Improving Safe Patient Care: The Knowledge Gap

Improving Safe Patient Care: The Knowledge Gap

In the on-going discussions on the LinkedIn Moving and Handling Instructors’ Group about Deep Tissue Injuries (DTI) and deformation at a cellular level, the point was made that “the problem is not the lack of existing solutions but a lack of knowledge about their existence” (this could of course refer to both the cause of DTIs and the solutions to prevent them).

In our previous blog, we looked at the barriers of adoption including a tolerance of “We always do things this way around here”. Another point of research author, Mike Webster in his 7 barriers to effective risk management article is, “Inadequate communications within and between teams, departments and organisations” where the failure to communicate can lead to vital information not being passed to those who need it to manage their risks.

Sharing information between health and social care professionals was advocated by Will Warburton, The Health Foundation’s Director of Improvement who agrees that nearly every problem has been solved by someone, somewhere and the challenge is to find out what works and scale it up. Summing up he made the point the “Perhaps some of the greatest potential lies in the application of what we already know” (or what we should know!)

So is the problem a reliance on group purchasing schemes to be providing the ‘best’ products with their main focus being on unit price rather than safe patient care? Are there sufficient mechanisms for health and social care professionals to share their solution knowledge so it can be evaluated and adopted by others?

Having worked in the care industry for 40 years, Phil Strong has seen that solutions are more likely to be shared between health and social care professionals when products are both innovative and intuitive – thereby solving everyday problems whilst being easy to use correctly, every time.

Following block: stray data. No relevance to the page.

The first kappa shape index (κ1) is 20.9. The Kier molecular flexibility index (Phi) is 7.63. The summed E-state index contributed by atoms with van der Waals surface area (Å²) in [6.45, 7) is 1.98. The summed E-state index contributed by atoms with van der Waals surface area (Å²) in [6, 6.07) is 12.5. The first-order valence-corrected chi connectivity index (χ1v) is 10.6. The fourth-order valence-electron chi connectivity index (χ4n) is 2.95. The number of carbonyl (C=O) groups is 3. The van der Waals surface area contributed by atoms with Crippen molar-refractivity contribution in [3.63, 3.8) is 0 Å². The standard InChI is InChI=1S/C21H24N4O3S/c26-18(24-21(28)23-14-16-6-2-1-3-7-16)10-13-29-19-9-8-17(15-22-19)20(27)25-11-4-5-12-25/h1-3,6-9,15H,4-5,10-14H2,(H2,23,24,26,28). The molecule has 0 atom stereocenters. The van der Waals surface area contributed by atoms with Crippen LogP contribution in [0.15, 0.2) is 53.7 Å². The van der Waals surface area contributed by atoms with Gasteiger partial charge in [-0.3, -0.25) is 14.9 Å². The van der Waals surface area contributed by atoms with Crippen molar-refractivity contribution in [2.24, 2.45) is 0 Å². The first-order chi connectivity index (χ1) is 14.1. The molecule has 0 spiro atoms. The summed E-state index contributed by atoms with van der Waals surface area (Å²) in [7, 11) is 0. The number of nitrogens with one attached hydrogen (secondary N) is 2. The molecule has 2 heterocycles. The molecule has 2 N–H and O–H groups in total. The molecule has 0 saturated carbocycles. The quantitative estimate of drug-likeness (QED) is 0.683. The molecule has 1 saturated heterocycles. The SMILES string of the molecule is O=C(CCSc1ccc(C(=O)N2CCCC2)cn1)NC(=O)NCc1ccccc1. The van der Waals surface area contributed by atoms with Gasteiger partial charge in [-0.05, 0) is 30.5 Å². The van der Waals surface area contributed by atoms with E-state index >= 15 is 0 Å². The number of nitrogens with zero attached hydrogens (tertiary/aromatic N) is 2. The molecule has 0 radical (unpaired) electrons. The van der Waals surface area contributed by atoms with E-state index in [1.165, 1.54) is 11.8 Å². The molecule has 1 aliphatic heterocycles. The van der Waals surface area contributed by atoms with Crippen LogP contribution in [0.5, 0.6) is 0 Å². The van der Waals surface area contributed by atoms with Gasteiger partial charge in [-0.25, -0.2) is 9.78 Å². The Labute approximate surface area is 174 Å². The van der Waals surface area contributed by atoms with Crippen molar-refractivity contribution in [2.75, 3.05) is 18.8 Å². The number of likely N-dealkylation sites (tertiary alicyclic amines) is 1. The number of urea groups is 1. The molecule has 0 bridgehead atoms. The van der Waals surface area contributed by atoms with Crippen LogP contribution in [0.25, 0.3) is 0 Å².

For example the Biotechsis® “in bed” care system was developed after having seen for himself the patient tissue damage caused by friction, skin distortion and shear that often occurs when patients are being nursed and moved on traditional cotton sheets that interface with PVC coated mattresses. The fact that all the components in the Biotechsis® “inbed” care system also self-sanitising, anti-static, anti-odour and thermo-dynamic providing an ideal patient interface synergy that gives additional impetus for health and social care professionals to share their knowledge about them (see how this works in our Sitting Up In Bed video).

To discuss how the intuitive the Biotechsis® “Inbed” Care Management System range can help your organisation in its prevention of DTIs and the training of its nursing/care staff please call 01454 417961 or email

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